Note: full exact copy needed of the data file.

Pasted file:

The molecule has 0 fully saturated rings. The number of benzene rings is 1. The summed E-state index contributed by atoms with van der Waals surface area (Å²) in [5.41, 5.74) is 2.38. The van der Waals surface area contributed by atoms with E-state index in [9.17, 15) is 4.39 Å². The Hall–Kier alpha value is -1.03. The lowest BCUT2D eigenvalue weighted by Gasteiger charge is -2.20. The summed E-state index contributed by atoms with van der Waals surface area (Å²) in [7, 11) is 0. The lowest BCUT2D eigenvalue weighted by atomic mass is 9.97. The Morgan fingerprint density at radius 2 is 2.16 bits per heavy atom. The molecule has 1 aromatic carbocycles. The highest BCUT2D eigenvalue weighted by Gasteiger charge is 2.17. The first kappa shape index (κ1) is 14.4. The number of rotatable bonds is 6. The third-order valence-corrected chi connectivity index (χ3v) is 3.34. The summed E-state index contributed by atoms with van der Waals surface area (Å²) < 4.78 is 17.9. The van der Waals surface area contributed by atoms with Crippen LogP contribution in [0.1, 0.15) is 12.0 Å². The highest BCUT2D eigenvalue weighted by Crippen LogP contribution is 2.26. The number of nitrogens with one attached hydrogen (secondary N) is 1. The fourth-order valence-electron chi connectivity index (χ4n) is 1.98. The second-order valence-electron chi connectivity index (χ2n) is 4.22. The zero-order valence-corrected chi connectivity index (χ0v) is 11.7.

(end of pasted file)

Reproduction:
The molecule has 0 fully saturated rings. The number of benzene rings is 1. The summed E-state index contributed by atoms with van der Waals surface area (Å²) in [5.41, 5.74) is 2.38. The van der Waals surface area contributed by atoms with E-state index in [9.17, 15) is 4.39 Å². The Hall–Kier alpha value is -1.03. The lowest BCUT2D eigenvalue weighted by Gasteiger charge is -2.20. The summed E-state index contributed by atoms with van der Waals surface area (Å²) in [7, 11) is 0. The lowest BCUT2D eigenvalue weighted by atomic mass is 9.97. The Morgan fingerprint density at radius 2 is 2.16 bits per heavy atom. The molecule has 1 aromatic carbocycles. The highest BCUT2D eigenvalue weighted by Gasteiger charge is 2.17. The first kappa shape index (κ1) is 14.4. The number of rotatable bonds is 6. The third-order valence-corrected chi connectivity index (χ3v) is 3.34. The summed E-state index contributed by atoms with van der Waals surface area (Å²) < 4.78 is 17.9. The van der Waals surface area contributed by atoms with Crippen LogP contribution in [0.1, 0.15) is 12.0 Å². The highest BCUT2D eigenvalue weighted by Crippen LogP contribution is 2.26. The number of nitrogens with one attached hydrogen (secondary N) is 1. The fourth-order valence-electron chi connectivity index (χ4n) is 1.98. The second-order valence-electron chi connectivity index (χ2n) is 4.22. The zero-order valence-corrected chi connectivity index (χ0v) is 11.7.